Looking at last week’s China currency moves, some analysts are a little too eager to declare a war. Part of this is that a good old-fashioned war might provide some excitement in a news media sense. A good case in point is Greg Ip at Wall Street Journal, writing “China Fires the First Shot in a Currency War.” Ip’s headline invents ammunition to try to make a made-up war seem real.
The unexciting reality of the situation is that there is no war, only a worrisome decline. When you see the more sensationalist kind of currency-war analysis this weekend, consider that there is nothing in it to tell you when it was written. Ip’s piece could have been written at any point in the last ten years. It is based, after all, entirely on preconceptions, with no concession to or even mention of what actually just happened in China or the way the world reacted.
There are, to be sure, currency wars from time to time, but this is not one of them, at least not so far. China’s moves come from weakness and desperation and do not carry the energy or bluster of an attack on the world. For a more nuanced, if still worried, view of the currency moves and their impact, see Zoe Hu’s interview with Rajiv Biswas at Al Jazeera:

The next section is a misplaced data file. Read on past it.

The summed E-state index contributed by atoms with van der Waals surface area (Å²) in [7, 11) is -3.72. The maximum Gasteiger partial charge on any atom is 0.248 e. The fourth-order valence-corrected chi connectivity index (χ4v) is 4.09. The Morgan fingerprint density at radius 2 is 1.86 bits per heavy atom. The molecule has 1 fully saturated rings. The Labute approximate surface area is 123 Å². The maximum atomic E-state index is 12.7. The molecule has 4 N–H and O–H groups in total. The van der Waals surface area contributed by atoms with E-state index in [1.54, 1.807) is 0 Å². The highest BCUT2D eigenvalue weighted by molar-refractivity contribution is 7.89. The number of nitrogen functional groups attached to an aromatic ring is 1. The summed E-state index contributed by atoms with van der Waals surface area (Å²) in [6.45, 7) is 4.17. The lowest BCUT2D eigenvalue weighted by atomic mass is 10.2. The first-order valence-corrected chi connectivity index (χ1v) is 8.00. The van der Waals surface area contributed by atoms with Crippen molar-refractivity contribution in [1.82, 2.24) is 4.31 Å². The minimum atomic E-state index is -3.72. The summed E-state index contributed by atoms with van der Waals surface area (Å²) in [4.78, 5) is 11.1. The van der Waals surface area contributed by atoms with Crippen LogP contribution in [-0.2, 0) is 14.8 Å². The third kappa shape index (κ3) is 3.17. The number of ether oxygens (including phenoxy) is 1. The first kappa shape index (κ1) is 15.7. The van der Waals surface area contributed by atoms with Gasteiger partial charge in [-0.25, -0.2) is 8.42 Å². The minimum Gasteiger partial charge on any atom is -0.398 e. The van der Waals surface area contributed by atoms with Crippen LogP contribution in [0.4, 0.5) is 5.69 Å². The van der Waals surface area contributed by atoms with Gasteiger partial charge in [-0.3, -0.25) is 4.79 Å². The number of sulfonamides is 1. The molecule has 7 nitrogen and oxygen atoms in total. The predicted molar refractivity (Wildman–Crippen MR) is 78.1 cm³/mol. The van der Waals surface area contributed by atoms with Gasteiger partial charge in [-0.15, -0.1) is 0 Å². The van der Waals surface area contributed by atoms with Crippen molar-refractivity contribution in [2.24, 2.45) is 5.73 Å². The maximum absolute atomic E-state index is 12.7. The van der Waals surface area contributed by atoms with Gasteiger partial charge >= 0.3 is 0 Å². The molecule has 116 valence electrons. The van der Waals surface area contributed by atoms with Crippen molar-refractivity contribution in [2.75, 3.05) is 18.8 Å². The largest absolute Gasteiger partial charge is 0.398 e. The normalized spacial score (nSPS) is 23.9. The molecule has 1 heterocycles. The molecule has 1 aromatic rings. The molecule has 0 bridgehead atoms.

In the current circumstances, the China devaluation probably will not revive Chinese exports, but will surely cut into manufacturing efforts in emerging economies. Thailand is an example of the kind of country that may suffer the worst if there is a global manufacturing slump. China has already cut into Thailand’s position in computer components and may try to use its position to further erode Thailand’s share of the market. For its part, Thailand says if there is a currency war, it will stay out. Finance Minister Kittiratt Na-Ranong quoted in Bloomberg:
“I will never encourage Bank of Thailand to go and trade against the market-determined rate unless it’s only part of the daily stability, the weekly stability.”
Some inflation could follow across East Asia, but all this talk of a currency war will fade by next month when it becomes clear that there are real problems at issue more serious than the currency war so many are imagining right now.